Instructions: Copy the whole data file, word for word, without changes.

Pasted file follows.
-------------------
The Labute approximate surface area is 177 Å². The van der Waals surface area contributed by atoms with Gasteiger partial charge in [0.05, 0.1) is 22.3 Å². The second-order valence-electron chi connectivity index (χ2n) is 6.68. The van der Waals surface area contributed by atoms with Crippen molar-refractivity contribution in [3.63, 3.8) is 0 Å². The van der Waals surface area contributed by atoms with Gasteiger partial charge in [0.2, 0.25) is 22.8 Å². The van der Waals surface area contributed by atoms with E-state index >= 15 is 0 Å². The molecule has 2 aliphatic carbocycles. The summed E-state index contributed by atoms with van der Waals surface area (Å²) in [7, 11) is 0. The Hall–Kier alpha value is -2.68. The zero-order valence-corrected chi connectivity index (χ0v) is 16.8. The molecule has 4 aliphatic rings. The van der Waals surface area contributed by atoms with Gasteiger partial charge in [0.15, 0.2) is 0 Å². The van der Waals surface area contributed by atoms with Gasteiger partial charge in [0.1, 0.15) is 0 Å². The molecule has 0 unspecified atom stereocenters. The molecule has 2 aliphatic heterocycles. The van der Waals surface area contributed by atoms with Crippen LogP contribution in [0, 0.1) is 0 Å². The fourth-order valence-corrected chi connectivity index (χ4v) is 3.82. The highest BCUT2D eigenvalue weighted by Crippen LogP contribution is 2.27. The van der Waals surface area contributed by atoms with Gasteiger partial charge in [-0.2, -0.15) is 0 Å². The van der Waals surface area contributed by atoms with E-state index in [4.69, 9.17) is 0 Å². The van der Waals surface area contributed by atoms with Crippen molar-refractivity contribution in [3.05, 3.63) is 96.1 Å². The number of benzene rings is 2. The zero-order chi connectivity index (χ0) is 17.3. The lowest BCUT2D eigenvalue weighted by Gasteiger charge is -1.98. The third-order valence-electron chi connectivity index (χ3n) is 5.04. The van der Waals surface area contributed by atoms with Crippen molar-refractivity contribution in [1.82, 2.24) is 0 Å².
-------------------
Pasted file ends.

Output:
The Labute approximate surface area is 177 Å². The van der Waals surface area contributed by atoms with Gasteiger partial charge in [0.05, 0.1) is 22.3 Å². The second-order valence-electron chi connectivity index (χ2n) is 6.68. The van der Waals surface area contributed by atoms with Crippen molar-refractivity contribution in [3.63, 3.8) is 0 Å². The van der Waals surface area contributed by atoms with Gasteiger partial charge in [0.2, 0.25) is 22.8 Å². The van der Waals surface area contributed by atoms with E-state index >= 15 is 0 Å². The molecule has 2 aliphatic carbocycles. The summed E-state index contributed by atoms with van der Waals surface area (Å²) in [7, 11) is 0. The Hall–Kier alpha value is -2.68. The zero-order valence-corrected chi connectivity index (χ0v) is 16.8. The molecule has 4 aliphatic rings. The van der Waals surface area contributed by atoms with Gasteiger partial charge in [0.15, 0.2) is 0 Å². The van der Waals surface area contributed by atoms with Gasteiger partial charge in [0.1, 0.15) is 0 Å². The molecule has 0 unspecified atom stereocenters. The molecule has 2 aliphatic heterocycles. The van der Waals surface area contributed by atoms with Crippen LogP contribution in [0, 0.1) is 0 Å². The fourth-order valence-corrected chi connectivity index (χ4v) is 3.82. The highest BCUT2D eigenvalue weighted by Crippen LogP contribution is 2.27. The van der Waals surface area contributed by atoms with Gasteiger partial charge in [-0.2, -0.15) is 0 Å². The van der Waals surface area contributed by atoms with E-state index in [4.69, 9.17) is 0 Å². The van der Waals surface area contributed by atoms with Crippen molar-refractivity contribution in [3.05, 3.63) is 96.1 Å². The number of benzene rings is 2. The zero-order chi connectivity index (χ0) is 17.3. The lowest BCUT2D eigenvalue weighted by Gasteiger charge is -1.98. The third-order valence-electron chi connectivity index (χ3n) is 5.04. The van der Waals surface area contributed by atoms with Crippen molar-refractivity contribution in [1.82, 2.24) is 0 Å².